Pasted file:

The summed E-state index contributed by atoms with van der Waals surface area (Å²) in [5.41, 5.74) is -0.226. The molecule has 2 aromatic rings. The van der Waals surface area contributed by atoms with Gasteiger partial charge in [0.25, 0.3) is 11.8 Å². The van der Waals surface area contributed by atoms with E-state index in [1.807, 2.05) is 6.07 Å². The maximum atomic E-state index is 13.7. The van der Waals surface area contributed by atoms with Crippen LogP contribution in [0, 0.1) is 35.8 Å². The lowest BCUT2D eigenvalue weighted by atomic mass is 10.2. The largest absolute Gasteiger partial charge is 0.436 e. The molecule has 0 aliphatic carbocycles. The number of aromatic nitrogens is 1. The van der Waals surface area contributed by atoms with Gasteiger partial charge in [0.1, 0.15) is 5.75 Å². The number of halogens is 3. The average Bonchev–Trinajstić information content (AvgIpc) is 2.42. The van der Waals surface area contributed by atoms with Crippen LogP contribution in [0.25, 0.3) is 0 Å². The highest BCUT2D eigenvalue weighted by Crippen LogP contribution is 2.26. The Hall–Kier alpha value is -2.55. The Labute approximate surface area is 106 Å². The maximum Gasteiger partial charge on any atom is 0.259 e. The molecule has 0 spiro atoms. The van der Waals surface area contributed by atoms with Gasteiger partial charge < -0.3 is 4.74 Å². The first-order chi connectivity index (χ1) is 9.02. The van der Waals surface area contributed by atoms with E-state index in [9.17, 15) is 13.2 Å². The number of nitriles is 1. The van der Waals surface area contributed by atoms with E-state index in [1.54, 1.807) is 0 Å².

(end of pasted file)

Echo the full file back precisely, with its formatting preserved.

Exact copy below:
The summed E-state index contributed by atoms with van der Waals surface area (Å²) in [5.41, 5.74) is -0.226. The molecule has 2 aromatic rings. The van der Waals surface area contributed by atoms with Gasteiger partial charge in [0.25, 0.3) is 11.8 Å². The van der Waals surface area contributed by atoms with E-state index in [1.807, 2.05) is 6.07 Å². The maximum atomic E-state index is 13.7. The van der Waals surface area contributed by atoms with Crippen LogP contribution in [0, 0.1) is 35.8 Å². The lowest BCUT2D eigenvalue weighted by atomic mass is 10.2. The largest absolute Gasteiger partial charge is 0.436 e. The molecule has 0 aliphatic carbocycles. The number of aromatic nitrogens is 1. The van der Waals surface area contributed by atoms with Gasteiger partial charge in [0.1, 0.15) is 5.75 Å². The number of halogens is 3. The average Bonchev–Trinajstić information content (AvgIpc) is 2.42. The van der Waals surface area contributed by atoms with Crippen LogP contribution in [0.25, 0.3) is 0 Å². The highest BCUT2D eigenvalue weighted by Crippen LogP contribution is 2.26. The Hall–Kier alpha value is -2.55. The Labute approximate surface area is 106 Å². The maximum Gasteiger partial charge on any atom is 0.259 e. The molecule has 0 spiro atoms. The van der Waals surface area contributed by atoms with Gasteiger partial charge < -0.3 is 4.74 Å². The first-order chi connectivity index (χ1) is 9.02. The van der Waals surface area contributed by atoms with E-state index in [9.17, 15) is 13.2 Å². The number of nitriles is 1. The van der Waals surface area contributed by atoms with E-state index in [1.54, 1.807) is 0 Å².